From History and Myth, Anatolians in Mycenaean Greece

Posted in: Bronze Age, Epigraphy, Inscriptions
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By: Josh Cannon, University of Chicago

The Late Bronze Age (LBA) of Anatolia is a period that has been described to us through history and myth. The history of LBA Anatolia comes primarily from the Hittites, who actively created and maintained records. Written in cuneiform, these records provide us with a wealth of information ranging from sweeping royal military campaigns to the correspondence of local leaders discussing missing slaves. The myth comes predominantly from the Archaic and Classical Greeks who wrote about how their Bronze Age ancestors interacted with their Anatolian neighbors. The most famous story of this nature is Homer’s Iliad. If we carefully weave the historical knowledge together with the myth, we can use the two together to accomplish more than either can do alone. However, this is a delicate task. Both sources need to be treated with their shortcomings in mind. For instance, one issue with the historical record is that it is incomplete. This is due to several reasons, though time will allow us to improve some of them. With time, scholars will continue to translate the many Hittite tablets that have been uncovered. Also, additional Hittite tablets will come to light through archaeological excavations. What time cannot touch are the historical details that were never recorded by the Hittites, details that were left out because they were deemed insignificant or perhaps politically damaging. (more…)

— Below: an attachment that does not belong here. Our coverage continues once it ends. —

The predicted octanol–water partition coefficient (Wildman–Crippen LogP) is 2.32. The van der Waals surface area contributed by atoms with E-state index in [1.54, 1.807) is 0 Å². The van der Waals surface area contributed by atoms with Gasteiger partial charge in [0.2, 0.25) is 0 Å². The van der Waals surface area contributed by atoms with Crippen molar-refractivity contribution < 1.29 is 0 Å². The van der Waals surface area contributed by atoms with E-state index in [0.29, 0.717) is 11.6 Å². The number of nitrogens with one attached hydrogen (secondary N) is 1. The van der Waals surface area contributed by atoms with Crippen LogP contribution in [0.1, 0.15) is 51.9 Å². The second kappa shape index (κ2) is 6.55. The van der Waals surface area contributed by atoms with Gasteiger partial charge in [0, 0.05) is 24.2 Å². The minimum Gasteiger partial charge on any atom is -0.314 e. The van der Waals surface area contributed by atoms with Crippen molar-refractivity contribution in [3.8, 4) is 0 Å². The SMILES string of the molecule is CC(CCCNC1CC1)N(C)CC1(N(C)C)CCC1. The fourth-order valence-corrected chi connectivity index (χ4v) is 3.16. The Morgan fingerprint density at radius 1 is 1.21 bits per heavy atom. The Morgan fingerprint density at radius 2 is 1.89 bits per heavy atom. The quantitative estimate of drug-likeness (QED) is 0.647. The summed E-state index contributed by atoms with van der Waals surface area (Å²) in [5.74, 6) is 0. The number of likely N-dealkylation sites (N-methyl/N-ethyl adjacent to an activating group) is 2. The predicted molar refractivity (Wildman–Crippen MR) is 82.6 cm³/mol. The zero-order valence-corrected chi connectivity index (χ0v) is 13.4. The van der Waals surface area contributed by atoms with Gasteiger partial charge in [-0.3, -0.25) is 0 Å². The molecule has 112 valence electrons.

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2 Comments for : From History and Myth, Anatolians in Mycenaean Greece
    • Lamda Fi. Kappa
    • January 18, 2013

    Very interesting.

    A note on style: the bibliography at the end mentions "Stavroula, Nikoloudis". Actualy, Stavroula is the first name, and Nikoloudis is her surname. So, references to her should rather be not in the form "Stavroula, 2006", but rather "Nikoloudis, 2006"

    -.

  1. Pingback: Anatolian Archaeology Month on the ASOR Blog | Mediterranean Palimpsest

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